Comparing financial aid award letters from different schools can be confusing. Although there is a standard set of information that should be included– total Cost of Attendance, gift aid offered, loans and work study as applicable– each school has its own format for the letter including where certain elements are listed and whether the award lists your EFC so you can see whether they’re meeting your need or not. I’ve attached my College Cost Comparison worksheet which you can use to make apples-to-apples comparisons of your financial aid awards as they come in.

As you review these letters, the main thing you’re trying to discern is what your actual out-of-pocket cost will be. That can be confusing when a school subtracts loans from your costs, for example.

The letter should state (at the top) the total Cost of Attendance. This is before any scholarships, grants, loans, work study, etc., gets subtracted.

Gift aid– scholarships and grants– should be listed next. Award letters will also state the student’s eligibility for work study and typically also offer a direct student loan. When you look at the total cost on the award letter, you need to determine whether it includes loans and work study or only only gift aid. Loans and work study are your money; you have to repay the loan and you have to get a work study job and then earn the work study award.

If you’re using the College Cost Comparison worksheet, you’ll find lines for grants and scholarships under Gift Aid, as well as for the Direct Student Loan and Work Study under Self-Help Aid.

That’s the easy part. The next step is to figure out what’s included in COA. Your first stop should be room and board. Schools with multiple levels of housing costs or meal plans get to decide whether to include high, medium or low figures in room and board. When my son got his award letters, one school used a high estimate and the other a low one, which made it appear that one school would cost about $7,000 more per year than the other. When we researched the actual options, we realized that the discrepancy was largely attributable to one school using the highest room and board costs and the other using the lowest, and that in fact the same options were cheaper at the school with higher room and board costs on the award letter than at the one quoting lower costs. If you are using the worksheet, there are lines for adjustments to housing cost and meal cost– be sure to use the “-” sign if your cost is less than what’s included in COA. Note: Many schools only give details of housing and meal plan costs to prospective students, so you might not be able to research all the options until you have access to the school’s student portal. However, you could contact the school directly to ask.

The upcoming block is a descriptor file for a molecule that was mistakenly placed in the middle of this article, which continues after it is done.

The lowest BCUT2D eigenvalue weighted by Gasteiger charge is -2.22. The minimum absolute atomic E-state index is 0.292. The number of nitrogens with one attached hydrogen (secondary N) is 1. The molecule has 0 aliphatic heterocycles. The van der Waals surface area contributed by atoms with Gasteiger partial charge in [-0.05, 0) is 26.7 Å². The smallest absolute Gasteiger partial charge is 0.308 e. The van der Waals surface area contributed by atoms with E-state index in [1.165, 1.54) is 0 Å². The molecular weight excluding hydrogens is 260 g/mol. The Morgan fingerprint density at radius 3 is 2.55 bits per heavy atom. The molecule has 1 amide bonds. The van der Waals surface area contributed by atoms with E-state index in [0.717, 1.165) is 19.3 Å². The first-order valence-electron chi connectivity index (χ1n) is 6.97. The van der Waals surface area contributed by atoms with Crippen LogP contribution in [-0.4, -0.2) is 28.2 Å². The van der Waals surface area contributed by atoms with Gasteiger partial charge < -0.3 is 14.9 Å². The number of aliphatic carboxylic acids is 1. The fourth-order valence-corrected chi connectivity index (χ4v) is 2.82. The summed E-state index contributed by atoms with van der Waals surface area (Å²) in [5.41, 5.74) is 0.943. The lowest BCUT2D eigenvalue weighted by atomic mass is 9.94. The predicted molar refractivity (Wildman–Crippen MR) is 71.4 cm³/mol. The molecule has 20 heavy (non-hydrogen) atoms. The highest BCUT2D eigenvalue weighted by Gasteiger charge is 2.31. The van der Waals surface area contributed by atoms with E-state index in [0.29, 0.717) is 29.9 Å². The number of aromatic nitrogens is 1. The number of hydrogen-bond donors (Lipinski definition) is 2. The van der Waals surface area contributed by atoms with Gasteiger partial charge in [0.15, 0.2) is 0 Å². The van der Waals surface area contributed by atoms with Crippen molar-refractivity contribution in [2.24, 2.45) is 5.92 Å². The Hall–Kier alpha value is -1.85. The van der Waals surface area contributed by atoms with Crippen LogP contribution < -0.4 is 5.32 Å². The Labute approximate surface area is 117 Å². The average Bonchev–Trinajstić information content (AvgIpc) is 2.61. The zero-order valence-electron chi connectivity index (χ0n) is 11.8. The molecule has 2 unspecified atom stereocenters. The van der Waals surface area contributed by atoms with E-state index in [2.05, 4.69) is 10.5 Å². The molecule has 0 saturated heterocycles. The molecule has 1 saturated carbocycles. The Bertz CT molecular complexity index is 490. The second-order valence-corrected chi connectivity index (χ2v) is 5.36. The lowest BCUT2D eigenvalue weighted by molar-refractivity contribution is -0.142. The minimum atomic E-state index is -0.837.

Schools also use a variety of means of estimating costs for books, which is part of your COA. You might look up syllabi for classes you’re likely to take in order to get a better estimate of your costs. For example, my daughter’s school estimated $1,800 per year for books; I doubt she will pay $1,000. Some schools include other items in COA, too. My daughter’s college includes health insurance; however, any student who already has health insurance can waive that cost.

Finally, you’ll want to look at other costs, especially travel if you’re considering out-of-state schools. Location and travel dates make a big difference, so you should go to a website like Expedia to price flights for back-to-school, Thanksgiving, winter break, spring break and returning home at the end of the year. Pro tip: Consider whether you will make a family trip to visit your student; if so, add that to the travel budget.

Once you’ve done all this, you need to compare it with your ability to pay. The Worksheet has a Family Affordability Cheat Sheet section at the bottom (named thus because it’s more of a back-of-the-envelope calculation) to help you ballpark how much you can spend annually on college. There are spaces for 1/4 of your savings, your annual contribution from cash flow, any outside scholarships your student might have earned, and the AOTC if you’re eligible. This is an annual number.

The Worksheet will give you the following data points per school:

  • Annual Funding Need is the difference between COA (net of the above adjustments) and everything the school is offering (including work study and the direct student loan).
  • Annual Shortfall is the difference between the Annual Funding Need and your Family Contribution as calculated on the Family Affordability Cheat Sheet. This is the annual amount you would need to make up through other resources such as borrowing, applying for outside scholarships, etc.
  • 4-Year Shortfall is simply the Annual Shortfall multiplied by 4 so you can see what this looks like at graduation.
  • 4-Year Shortfall Incl Loan adds the Direct Student Loan if you included that in Self Help Aid to your total shortfall.

Note that this only assumes a single student, and assumes that the student receives the same aid package every year and the family’s resources remain more or less the same every year.